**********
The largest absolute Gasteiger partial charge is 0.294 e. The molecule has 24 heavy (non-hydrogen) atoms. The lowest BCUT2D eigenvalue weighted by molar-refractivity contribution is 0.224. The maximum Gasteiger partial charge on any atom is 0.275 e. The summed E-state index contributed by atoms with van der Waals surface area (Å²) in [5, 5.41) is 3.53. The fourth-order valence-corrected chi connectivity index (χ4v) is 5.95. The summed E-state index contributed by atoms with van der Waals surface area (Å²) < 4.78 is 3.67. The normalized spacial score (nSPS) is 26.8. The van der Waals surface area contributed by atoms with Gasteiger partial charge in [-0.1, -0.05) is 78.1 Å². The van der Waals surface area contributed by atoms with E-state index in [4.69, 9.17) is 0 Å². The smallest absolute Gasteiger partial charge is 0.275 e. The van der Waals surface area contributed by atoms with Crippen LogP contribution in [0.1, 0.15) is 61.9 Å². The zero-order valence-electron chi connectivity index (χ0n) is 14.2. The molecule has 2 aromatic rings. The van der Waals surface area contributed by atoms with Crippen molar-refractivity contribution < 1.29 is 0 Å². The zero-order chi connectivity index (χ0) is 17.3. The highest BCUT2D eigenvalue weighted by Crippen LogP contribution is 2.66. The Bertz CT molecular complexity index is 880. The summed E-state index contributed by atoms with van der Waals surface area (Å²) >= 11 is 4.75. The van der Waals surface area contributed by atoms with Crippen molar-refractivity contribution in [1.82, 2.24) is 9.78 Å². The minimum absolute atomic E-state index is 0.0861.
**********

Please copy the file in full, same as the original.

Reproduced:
The largest absolute Gasteiger partial charge is 0.294 e. The molecule has 24 heavy (non-hydrogen) atoms. The lowest BCUT2D eigenvalue weighted by molar-refractivity contribution is 0.224. The maximum Gasteiger partial charge on any atom is 0.275 e. The summed E-state index contributed by atoms with van der Waals surface area (Å²) in [5, 5.41) is 3.53. The fourth-order valence-corrected chi connectivity index (χ4v) is 5.95. The summed E-state index contributed by atoms with van der Waals surface area (Å²) < 4.78 is 3.67. The normalized spacial score (nSPS) is 26.8. The van der Waals surface area contributed by atoms with Gasteiger partial charge in [-0.1, -0.05) is 78.1 Å². The van der Waals surface area contributed by atoms with E-state index in [4.69, 9.17) is 0 Å². The smallest absolute Gasteiger partial charge is 0.275 e. The van der Waals surface area contributed by atoms with Crippen LogP contribution in [0.1, 0.15) is 61.9 Å². The zero-order valence-electron chi connectivity index (χ0n) is 14.2. The molecule has 2 aromatic rings. The van der Waals surface area contributed by atoms with Crippen molar-refractivity contribution < 1.29 is 0 Å². The zero-order chi connectivity index (χ0) is 17.3. The highest BCUT2D eigenvalue weighted by Crippen LogP contribution is 2.66. The Bertz CT molecular complexity index is 880. The summed E-state index contributed by atoms with van der Waals surface area (Å²) >= 11 is 4.75. The van der Waals surface area contributed by atoms with Crippen molar-refractivity contribution in [1.82, 2.24) is 9.78 Å². The minimum absolute atomic E-state index is 0.0861.